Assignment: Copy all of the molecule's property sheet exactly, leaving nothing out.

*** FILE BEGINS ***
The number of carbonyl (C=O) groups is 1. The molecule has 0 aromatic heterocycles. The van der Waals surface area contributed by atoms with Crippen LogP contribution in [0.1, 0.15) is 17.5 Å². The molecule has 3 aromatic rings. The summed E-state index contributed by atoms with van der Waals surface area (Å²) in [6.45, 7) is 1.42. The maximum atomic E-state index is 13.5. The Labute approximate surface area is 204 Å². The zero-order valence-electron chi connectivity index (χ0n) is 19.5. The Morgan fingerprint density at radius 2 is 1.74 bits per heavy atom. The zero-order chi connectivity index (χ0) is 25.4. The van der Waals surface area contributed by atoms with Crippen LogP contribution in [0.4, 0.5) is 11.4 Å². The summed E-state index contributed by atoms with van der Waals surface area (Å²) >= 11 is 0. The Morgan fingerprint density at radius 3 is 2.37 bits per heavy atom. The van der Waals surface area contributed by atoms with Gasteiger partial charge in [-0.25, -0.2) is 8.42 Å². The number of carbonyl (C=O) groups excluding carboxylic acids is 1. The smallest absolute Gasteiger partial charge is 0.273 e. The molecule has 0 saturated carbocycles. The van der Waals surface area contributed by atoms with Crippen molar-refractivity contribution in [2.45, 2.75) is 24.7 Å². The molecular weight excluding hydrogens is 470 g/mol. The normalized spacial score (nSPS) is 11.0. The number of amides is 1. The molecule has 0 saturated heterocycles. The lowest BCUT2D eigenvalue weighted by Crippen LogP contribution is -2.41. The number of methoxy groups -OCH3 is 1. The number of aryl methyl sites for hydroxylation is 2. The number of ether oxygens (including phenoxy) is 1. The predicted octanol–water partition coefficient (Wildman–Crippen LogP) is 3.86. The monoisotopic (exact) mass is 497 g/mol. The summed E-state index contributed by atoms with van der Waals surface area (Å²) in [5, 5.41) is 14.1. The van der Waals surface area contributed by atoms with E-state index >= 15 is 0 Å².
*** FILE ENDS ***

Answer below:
The number of carbonyl (C=O) groups is 1. The molecule has 0 aromatic heterocycles. The van der Waals surface area contributed by atoms with Crippen LogP contribution in [0.1, 0.15) is 17.5 Å². The molecule has 3 aromatic rings. The summed E-state index contributed by atoms with van der Waals surface area (Å²) in [6.45, 7) is 1.42. The maximum atomic E-state index is 13.5. The Labute approximate surface area is 204 Å². The zero-order valence-electron chi connectivity index (χ0n) is 19.5. The Morgan fingerprint density at radius 2 is 1.74 bits per heavy atom. The zero-order chi connectivity index (χ0) is 25.4. The van der Waals surface area contributed by atoms with Crippen LogP contribution in [0.4, 0.5) is 11.4 Å². The summed E-state index contributed by atoms with van der Waals surface area (Å²) >= 11 is 0. The Morgan fingerprint density at radius 3 is 2.37 bits per heavy atom. The van der Waals surface area contributed by atoms with Gasteiger partial charge in [-0.25, -0.2) is 8.42 Å². The number of carbonyl (C=O) groups excluding carboxylic acids is 1. The smallest absolute Gasteiger partial charge is 0.273 e. The molecule has 0 saturated carbocycles. The van der Waals surface area contributed by atoms with Crippen molar-refractivity contribution in [2.45, 2.75) is 24.7 Å². The molecular weight excluding hydrogens is 470 g/mol. The normalized spacial score (nSPS) is 11.0. The number of amides is 1. The molecule has 0 saturated heterocycles. The lowest BCUT2D eigenvalue weighted by Crippen LogP contribution is -2.41. The number of methoxy groups -OCH3 is 1. The number of aryl methyl sites for hydroxylation is 2. The number of ether oxygens (including phenoxy) is 1. The predicted octanol–water partition coefficient (Wildman–Crippen LogP) is 3.86. The monoisotopic (exact) mass is 497 g/mol. The summed E-state index contributed by atoms with van der Waals surface area (Å²) in [5, 5.41) is 14.1. The van der Waals surface area contributed by atoms with E-state index >= 15 is 0 Å².